Just 10% of Amazon.com's MP3 customers had previously bought digital music from Apple's online store, an NPD Group survey reveals.

Antone Gonsalves, Contributor

April 15, 2008

3 Min Read

Amazon.com's growing DRM-free music store appears to be having very little impact on Apple iTunes, a market research firm said Tuesday.

While acknowledging that its data is preliminary and more time is needed to establish trends, the NPD Group said that in the month of February, just 10% of Amazon's MP3 customers had previously bought digital music from Apple's online store.

"Everyone expected a David and Goliath show when Amazon came along to knock Apple off its perch," NPD analyst Russ Crupnick told InformationWeek. "But Amazon is attracting its own customers and Apple is reasonably not affected."

Apple this month claimed to have surpassed Wal-Mart to become the largest U.S. music retailer. Apple based its announcement on consumer data collected in January and February by NPD.

NPD said Tuesday that Apple iTunes continues to dominate the Web in terms of music downloads, but sales on Amazon have been growing rapidly. In February, the Web site, which launched its music store in September, jumped to second behind iTunes in the number of tracks sold in the United States, edging out Wal-Mart, which slipped to third. Nevertheless, Apple sells 10 times as many tracks as Amazon.

CD sales, the main revenue producer for the record industry for years, are falling as Web sales rise, so indications that Amazon is bringing new customers to the Web is good news to the industry, Crupnick said.

"The industry is very anxious for the pool of music buyers to continue growing," he said. "The industry is desperate to look for something to replace that [CD] revenue."

Though far from conclusive, NPD's research so far indicates Apple customers are not deserting iTunes for an alternative, either because of price or restrictions from digital rights management technology embedded in music files for copyright protection.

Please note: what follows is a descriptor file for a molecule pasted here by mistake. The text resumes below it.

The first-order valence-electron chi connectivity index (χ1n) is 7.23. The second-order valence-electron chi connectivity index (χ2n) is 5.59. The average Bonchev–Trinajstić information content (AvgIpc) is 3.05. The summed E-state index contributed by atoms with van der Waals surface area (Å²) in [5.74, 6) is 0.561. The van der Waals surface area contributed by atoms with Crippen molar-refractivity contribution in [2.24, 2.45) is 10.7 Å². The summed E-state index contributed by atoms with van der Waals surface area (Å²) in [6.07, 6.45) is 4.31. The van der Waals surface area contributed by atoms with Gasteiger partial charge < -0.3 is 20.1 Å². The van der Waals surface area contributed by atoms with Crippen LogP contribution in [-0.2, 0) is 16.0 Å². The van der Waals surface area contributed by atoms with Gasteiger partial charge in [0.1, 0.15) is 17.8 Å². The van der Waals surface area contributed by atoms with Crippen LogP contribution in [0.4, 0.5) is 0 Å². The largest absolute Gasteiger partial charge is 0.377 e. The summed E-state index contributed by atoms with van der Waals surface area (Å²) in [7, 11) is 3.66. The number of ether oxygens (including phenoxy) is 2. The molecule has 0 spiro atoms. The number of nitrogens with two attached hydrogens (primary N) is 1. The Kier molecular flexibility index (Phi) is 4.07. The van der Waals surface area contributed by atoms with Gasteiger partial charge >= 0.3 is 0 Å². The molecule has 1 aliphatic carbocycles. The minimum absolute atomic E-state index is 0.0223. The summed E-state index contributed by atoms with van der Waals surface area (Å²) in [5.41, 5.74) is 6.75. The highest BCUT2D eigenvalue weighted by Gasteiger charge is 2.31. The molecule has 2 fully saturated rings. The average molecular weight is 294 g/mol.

Amazon appears to be attracting buyers from its existing customer base and through introductory promotions. The online retailer is among the largest sellers of CDs and has a loyal buyer base.

While much of the tech industry hailed Amazon's success in convincing record companies to license music without DRM technology, mainstream consumers don't seem to care. Copyright protection software often makes it very difficult to play music on devices and software from multiple vendors.

"DRM stands for 'doesn't really matter,' " Crupnick said. "The vast majority of people don't experience DRM [problems]. The iPod and iTunes work great together, so none of that really bothers consumers that much."

In time, however, the restrictiveness of DRM could become a problem. "It's something we want to watch," Crupnick said.

NPD's consumer survey also found interesting differences in the customer demographics of Amazon and iTunes. Males downloaded 64% of the tracks sold on Amazon, but only 44% of the tracks from iTunes.

In addition, Amazon showed unexpected strength among consumers ages 18 to 25, but only 3% of their customers were between the ages of 13 and 17. In contrast, iTunes sold 18% of its music to teens. ITunes has a strong franchise in gift cards used by teens, and Amazon has a relatively small base of teen CD buyers, NPD said.

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